Learning how to speak fluently in a new language is hard. There’s no way around it. No matter what Rosetta Stone tries to tell you about how easy and convenient it can be for a person to wake up one day and start speaking a new language, it’s hard. For most of us, hours of drill work and memorization are required before anything starts to make much sense.
Learning to speak fluently in a new language is even more difficult because it demands more than drill work and memorization; it requires you to change the way you think. You can’t really speak a language fluently until you learn how to think in it. For example, if you’re in France and you’re trying to have a conversation with the clerk behind the baggage claim desk in the airport about your lost luggage you will hardly have enough time to 1) listen to the French words coming out of the other person’s mouth, 2) translate the French into English in your head, 3) think of an English response, and 4) translate your response into French and speak. Just writing that out is a little exhausting.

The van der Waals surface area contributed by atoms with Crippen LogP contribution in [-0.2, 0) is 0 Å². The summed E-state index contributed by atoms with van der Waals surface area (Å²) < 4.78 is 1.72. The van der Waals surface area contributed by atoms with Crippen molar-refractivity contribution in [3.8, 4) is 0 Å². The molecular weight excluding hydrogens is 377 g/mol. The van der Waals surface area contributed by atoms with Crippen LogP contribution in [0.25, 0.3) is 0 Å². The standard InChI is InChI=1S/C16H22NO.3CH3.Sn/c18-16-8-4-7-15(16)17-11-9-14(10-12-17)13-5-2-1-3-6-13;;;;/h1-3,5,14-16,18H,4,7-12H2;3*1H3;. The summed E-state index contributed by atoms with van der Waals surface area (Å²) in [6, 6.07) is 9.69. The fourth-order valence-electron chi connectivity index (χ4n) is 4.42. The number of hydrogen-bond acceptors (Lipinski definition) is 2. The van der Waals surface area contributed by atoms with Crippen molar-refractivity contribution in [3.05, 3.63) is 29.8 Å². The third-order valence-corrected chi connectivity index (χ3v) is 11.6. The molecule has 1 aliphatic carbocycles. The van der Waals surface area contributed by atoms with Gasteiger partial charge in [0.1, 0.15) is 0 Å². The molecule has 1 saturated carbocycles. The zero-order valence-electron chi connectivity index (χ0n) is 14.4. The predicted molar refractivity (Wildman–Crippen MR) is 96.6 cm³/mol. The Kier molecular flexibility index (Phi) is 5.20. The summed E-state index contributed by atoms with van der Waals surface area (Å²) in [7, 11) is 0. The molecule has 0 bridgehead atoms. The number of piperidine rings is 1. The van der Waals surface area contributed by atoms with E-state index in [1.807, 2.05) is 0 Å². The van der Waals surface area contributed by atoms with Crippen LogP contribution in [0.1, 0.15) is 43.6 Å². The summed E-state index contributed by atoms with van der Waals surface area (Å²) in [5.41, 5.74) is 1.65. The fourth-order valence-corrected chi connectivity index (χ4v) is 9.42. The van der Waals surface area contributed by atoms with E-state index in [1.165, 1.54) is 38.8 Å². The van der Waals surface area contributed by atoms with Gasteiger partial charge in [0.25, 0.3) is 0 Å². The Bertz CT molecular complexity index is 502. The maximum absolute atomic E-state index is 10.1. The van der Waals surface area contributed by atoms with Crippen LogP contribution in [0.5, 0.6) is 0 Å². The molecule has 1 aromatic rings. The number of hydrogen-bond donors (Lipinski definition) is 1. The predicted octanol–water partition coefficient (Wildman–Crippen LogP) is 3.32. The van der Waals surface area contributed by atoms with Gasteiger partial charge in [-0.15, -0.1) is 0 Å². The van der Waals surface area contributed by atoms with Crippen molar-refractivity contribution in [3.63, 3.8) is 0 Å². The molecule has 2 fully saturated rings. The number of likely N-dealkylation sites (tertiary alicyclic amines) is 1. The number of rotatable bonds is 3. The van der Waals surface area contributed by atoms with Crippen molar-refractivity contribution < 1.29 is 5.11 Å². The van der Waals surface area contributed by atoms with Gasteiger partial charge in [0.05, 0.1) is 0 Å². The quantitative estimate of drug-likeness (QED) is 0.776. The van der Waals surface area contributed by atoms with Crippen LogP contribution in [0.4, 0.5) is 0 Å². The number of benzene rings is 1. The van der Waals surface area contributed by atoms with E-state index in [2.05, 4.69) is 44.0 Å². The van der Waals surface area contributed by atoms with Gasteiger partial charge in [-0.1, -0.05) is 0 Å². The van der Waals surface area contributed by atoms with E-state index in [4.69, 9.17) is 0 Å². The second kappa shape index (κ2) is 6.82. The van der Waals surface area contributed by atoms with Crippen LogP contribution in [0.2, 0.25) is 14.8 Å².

Craig Groeschel wrote of the language/thinking relationship and applied the concept to the relationship between our thoughts and our spiritual well-being: “One of the greatest stumbling blocks to spiritual growth emerges when we get stuck in our negative, untrue, and impure thoughts instead of making the translation to the word of God.” Just as a serious student of the French language must learn to think in French, Christians must be serious about learning to think like Christ! Take a look at Romans 12:2 where Paul tells the Romans that they must be transformed by the renewal of their minds. Take a look at 2 Corinthians 10:5 where Paul claims that he takes every thought captive to obey Christ!
If we want to be people who live as if they are truly of Christ, we must learn to start thinking like Him (Phil 2:1 – 11).